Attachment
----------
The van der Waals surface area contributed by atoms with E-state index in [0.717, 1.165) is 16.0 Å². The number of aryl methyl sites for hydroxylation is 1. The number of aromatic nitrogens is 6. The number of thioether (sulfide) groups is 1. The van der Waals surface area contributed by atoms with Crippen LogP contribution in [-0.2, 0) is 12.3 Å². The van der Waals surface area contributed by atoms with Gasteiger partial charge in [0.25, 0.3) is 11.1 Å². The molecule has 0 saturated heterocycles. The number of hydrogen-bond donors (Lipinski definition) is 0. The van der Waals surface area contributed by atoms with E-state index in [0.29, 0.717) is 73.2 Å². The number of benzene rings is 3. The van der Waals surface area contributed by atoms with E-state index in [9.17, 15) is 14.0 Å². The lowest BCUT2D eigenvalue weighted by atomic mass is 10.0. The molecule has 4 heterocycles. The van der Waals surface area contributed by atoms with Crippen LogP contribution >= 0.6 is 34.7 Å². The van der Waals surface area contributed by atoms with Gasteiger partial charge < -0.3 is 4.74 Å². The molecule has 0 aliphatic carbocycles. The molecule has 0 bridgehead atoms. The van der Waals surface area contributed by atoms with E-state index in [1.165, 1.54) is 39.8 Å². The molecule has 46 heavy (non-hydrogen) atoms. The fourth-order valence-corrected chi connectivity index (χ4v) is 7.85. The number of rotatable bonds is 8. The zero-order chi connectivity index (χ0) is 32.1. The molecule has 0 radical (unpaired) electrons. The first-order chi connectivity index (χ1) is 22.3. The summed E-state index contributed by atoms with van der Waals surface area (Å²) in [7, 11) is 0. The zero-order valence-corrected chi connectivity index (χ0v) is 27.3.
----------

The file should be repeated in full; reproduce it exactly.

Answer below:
The van der Waals surface area contributed by atoms with E-state index in [0.717, 1.165) is 16.0 Å². The number of aryl methyl sites for hydroxylation is 1. The number of aromatic nitrogens is 6. The number of thioether (sulfide) groups is 1. The van der Waals surface area contributed by atoms with Crippen LogP contribution in [-0.2, 0) is 12.3 Å². The van der Waals surface area contributed by atoms with Gasteiger partial charge in [0.25, 0.3) is 11.1 Å². The molecule has 0 saturated heterocycles. The number of hydrogen-bond donors (Lipinski definition) is 0. The van der Waals surface area contributed by atoms with E-state index in [0.29, 0.717) is 73.2 Å². The number of benzene rings is 3. The van der Waals surface area contributed by atoms with E-state index in [9.17, 15) is 14.0 Å². The lowest BCUT2D eigenvalue weighted by atomic mass is 10.0. The molecule has 4 heterocycles. The van der Waals surface area contributed by atoms with Crippen LogP contribution >= 0.6 is 34.7 Å². The van der Waals surface area contributed by atoms with Gasteiger partial charge < -0.3 is 4.74 Å². The molecule has 0 aliphatic carbocycles. The molecule has 0 bridgehead atoms. The van der Waals surface area contributed by atoms with E-state index in [1.165, 1.54) is 39.8 Å². The molecule has 46 heavy (non-hydrogen) atoms. The fourth-order valence-corrected chi connectivity index (χ4v) is 7.85. The number of rotatable bonds is 8. The zero-order chi connectivity index (χ0) is 32.1. The molecule has 0 radical (unpaired) electrons. The first-order chi connectivity index (χ1) is 22.3. The summed E-state index contributed by atoms with van der Waals surface area (Å²) in [7, 11) is 0. The zero-order valence-corrected chi connectivity index (χ0v) is 27.3.